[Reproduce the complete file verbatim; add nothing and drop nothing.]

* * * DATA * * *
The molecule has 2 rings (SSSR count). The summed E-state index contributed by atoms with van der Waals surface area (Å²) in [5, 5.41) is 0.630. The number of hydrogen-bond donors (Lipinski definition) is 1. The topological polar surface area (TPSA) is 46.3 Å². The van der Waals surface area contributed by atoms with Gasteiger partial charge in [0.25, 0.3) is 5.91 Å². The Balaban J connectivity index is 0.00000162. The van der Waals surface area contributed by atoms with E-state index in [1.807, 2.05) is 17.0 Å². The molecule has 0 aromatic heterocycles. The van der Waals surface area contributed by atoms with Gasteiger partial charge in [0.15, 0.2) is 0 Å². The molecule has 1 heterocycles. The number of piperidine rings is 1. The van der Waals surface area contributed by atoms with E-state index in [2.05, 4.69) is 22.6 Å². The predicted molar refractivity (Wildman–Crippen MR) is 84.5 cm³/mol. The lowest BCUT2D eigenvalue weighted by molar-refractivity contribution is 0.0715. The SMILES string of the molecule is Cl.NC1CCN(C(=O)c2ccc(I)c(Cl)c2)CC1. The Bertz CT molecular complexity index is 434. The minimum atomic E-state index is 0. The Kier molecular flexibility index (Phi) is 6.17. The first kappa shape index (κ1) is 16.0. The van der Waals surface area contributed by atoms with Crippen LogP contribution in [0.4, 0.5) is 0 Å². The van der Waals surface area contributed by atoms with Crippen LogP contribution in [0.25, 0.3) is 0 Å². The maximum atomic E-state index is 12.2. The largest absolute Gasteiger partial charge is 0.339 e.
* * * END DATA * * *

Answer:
The molecule has 2 rings (SSSR count). The summed E-state index contributed by atoms with van der Waals surface area (Å²) in [5, 5.41) is 0.630. The number of hydrogen-bond donors (Lipinski definition) is 1. The topological polar surface area (TPSA) is 46.3 Å². The van der Waals surface area contributed by atoms with Gasteiger partial charge in [0.25, 0.3) is 5.91 Å². The Balaban J connectivity index is 0.00000162. The van der Waals surface area contributed by atoms with E-state index in [1.807, 2.05) is 17.0 Å². The molecule has 0 aromatic heterocycles. The van der Waals surface area contributed by atoms with Gasteiger partial charge in [0.15, 0.2) is 0 Å². The molecule has 1 heterocycles. The number of piperidine rings is 1. The van der Waals surface area contributed by atoms with E-state index in [2.05, 4.69) is 22.6 Å². The predicted molar refractivity (Wildman–Crippen MR) is 84.5 cm³/mol. The lowest BCUT2D eigenvalue weighted by molar-refractivity contribution is 0.0715. The SMILES string of the molecule is Cl.NC1CCN(C(=O)c2ccc(I)c(Cl)c2)CC1. The Bertz CT molecular complexity index is 434. The minimum atomic E-state index is 0. The Kier molecular flexibility index (Phi) is 6.17. The first kappa shape index (κ1) is 16.0. The van der Waals surface area contributed by atoms with Crippen LogP contribution in [0.4, 0.5) is 0 Å². The van der Waals surface area contributed by atoms with Crippen LogP contribution in [0.25, 0.3) is 0 Å². The maximum atomic E-state index is 12.2. The largest absolute Gasteiger partial charge is 0.339 e.